Exceptional Poetry From Around the Web: May 2021
Here’s a short selection, from our own Jose, of some of the best new poems that hit the web this May. These five poets, both established and emerging, deserve your attention and support—featuring work from Megan Fernandes in The American Poetry Review, Adrian Ernesto Cepeda in West Branch (Documents), Jane Zwart in TYPO MAGAZINE, Gbenga Adesina in Harvard Review (Online) and Ashley Dailey in Breakwater Review. Hope everyone enjoys these exceptional poems; we are truly living in a thriving poetry age.
By Megan Fernandes in The American Poetry Review.
So often, I was miserable when I was young,
even in California with the ocean close and fat seals
The opening lines of longing immediately pull us in. Fernandes has a hypnotic, effortless way of detailing her melancholy. This revelation in the middle of the poem is also quite intriguing:
The truth is I am
most exquisite on the east coast, meaning I am in rhythm.
I have heard similar takes before; the preference for an urban life, but Fernandes’ focus on image and symbol, like the “misfit raccoon,” brings us in and show us a window into her city life. This poem is nonchalant and hip and sad and yet hopeful; everything we want in a New York poem.
Mi Mami Talks to Her Plantas
By Adrian Ernesto Cepeda in West Branch (Documents).
In this salon these plants
are her best and only friends
who do not spread chisme
just bloom and florecer
with cheer in this garden
In this poem, Cepeda warmly describes his mother’s routine of conversing with her house plants. With a mixture of Spanish and English, or Spanglish, the speaker paints a vivid picture of his mother’s relationship/friendship with her plants. My Mexican mother is also this way with her plants as I suspect many are. Very relatable. The entire diverse “Document(s)” feature by West Branch edited by Laura Villareal is on point and a must read.
Boy with Clear Plastic Backpack
By Jane Zwart in TYPO MAGAZINE.
I can only tell you
that he looks back vulnerable,
that the bruised apple
in his see-through bag
may as well be a spare heart.
This poem points to the dangerous world we live in with a simple, seemingly innocent image: a clear backpack. With a minimalist brush and clever use of white space, the speaker highlights the reality that the threat of guns and shootings are always present, especially to the most vulnerable: children.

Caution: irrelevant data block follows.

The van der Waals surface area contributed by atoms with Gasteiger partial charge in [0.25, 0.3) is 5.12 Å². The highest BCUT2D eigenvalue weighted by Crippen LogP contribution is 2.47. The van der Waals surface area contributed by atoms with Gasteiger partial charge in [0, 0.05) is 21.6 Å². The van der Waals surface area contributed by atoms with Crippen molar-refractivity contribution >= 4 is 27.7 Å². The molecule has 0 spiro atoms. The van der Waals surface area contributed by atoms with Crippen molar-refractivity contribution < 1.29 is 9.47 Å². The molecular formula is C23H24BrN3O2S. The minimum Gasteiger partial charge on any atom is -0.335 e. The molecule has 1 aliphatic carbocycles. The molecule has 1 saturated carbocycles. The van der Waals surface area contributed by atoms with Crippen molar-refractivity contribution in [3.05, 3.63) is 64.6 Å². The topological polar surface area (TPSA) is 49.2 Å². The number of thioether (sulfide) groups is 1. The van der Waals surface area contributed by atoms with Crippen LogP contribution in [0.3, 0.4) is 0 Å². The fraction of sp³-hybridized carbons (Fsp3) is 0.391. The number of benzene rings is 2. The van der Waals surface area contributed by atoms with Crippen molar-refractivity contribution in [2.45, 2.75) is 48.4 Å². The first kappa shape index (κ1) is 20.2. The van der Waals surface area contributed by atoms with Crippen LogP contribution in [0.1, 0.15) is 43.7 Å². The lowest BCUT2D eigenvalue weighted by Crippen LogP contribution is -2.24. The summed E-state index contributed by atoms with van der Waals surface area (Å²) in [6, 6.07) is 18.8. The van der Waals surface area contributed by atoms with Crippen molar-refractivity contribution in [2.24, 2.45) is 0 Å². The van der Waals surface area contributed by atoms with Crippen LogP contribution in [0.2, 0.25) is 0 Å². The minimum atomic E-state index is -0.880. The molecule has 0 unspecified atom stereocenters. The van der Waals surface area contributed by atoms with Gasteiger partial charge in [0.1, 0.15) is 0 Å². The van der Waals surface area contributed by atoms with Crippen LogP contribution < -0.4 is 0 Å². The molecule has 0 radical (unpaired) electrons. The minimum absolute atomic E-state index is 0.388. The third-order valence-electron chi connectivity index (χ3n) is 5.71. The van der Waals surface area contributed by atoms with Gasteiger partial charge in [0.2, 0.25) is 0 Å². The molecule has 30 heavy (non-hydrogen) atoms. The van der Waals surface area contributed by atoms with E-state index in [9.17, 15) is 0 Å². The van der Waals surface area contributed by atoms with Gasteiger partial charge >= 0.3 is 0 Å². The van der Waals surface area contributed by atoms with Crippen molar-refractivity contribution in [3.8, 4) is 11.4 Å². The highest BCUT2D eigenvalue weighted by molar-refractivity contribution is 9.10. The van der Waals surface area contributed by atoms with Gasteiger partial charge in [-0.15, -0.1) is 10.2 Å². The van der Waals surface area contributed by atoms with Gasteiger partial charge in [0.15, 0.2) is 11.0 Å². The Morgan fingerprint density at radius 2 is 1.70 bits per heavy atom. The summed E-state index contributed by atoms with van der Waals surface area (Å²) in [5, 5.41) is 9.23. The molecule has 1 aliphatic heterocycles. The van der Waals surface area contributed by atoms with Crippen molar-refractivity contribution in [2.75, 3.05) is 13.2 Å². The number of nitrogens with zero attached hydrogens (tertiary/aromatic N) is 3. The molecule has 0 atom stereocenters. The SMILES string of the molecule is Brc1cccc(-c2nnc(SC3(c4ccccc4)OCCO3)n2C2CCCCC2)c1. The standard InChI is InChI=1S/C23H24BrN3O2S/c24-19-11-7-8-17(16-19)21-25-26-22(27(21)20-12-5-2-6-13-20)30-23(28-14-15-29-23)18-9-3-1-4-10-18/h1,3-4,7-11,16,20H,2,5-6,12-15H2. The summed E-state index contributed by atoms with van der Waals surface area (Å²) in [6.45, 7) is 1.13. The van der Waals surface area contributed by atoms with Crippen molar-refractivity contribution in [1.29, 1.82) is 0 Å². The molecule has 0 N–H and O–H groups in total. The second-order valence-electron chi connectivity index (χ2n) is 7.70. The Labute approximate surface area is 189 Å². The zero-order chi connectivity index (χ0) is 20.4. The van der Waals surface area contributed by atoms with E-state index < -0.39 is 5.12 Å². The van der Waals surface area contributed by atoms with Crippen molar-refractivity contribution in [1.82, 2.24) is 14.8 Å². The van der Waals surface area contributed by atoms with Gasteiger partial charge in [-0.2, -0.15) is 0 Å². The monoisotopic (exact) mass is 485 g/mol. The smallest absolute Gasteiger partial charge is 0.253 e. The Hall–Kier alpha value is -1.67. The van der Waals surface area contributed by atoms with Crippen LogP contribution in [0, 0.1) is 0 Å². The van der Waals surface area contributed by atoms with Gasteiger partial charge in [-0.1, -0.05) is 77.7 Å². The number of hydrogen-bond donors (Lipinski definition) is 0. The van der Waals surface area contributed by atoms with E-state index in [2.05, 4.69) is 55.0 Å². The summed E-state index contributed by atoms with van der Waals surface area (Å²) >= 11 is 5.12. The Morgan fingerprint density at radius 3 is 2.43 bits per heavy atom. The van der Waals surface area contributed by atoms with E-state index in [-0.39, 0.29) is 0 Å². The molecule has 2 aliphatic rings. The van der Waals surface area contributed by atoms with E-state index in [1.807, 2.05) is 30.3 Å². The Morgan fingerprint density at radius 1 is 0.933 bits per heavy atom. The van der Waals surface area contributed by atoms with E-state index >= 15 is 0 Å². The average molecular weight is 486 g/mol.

Elegy of Hands
By Gbenga Adesina in Harvard Review (Online).
It is that my hands
are also my father’s hands,
and where the lines meet on the palm
both of us have met
and sat, each with his own silence
Love father-son poems. The speaker in this poem feels like his father yet knows too clearly what the void of silence (from death) feels like. In a skillful yet stripped-down line, the speaker’s deceased father is everywhere he looks yet nowhere at all. Makes you wonder about the weight of mortality and legacy. Fine poem.
By Ashley Dailey in Breakwater Review.
We ate nachos beneath a streetlight, my legs swinging off the end of his truck bed and my head bleeding just a little. I only remember the hospital—because you can take and unmake anything when you mean it enough.
Love father-daughter poems. This is actually a video poem with accompanied text. With a subtle brush, the speaker describes a reunion with her father which triggers further memory. Small detail after small detail, we learn of their past and grin at a father-daughter outing which ends up with stitches and Taco Bell. Dailey’s talent, in this poem, is in the mundane; masterfully done.
Jose Hernandez Diaz
Jose Hernandez Diaz is a 2017 NEA Poetry Fellow. He is from Southern California. He is the author of The Fire Eater (Texas Review Press, 2020). His work appears in The American Poetry Review, Boulevard, The Cincinnati Review, Georgia Review, Iowa Review, The Nation, Poetry and in The Best American Nonrequired Reading 2011. Currently, he is an Associate Editor at Frontier and Guest Editor at Palette Poetry.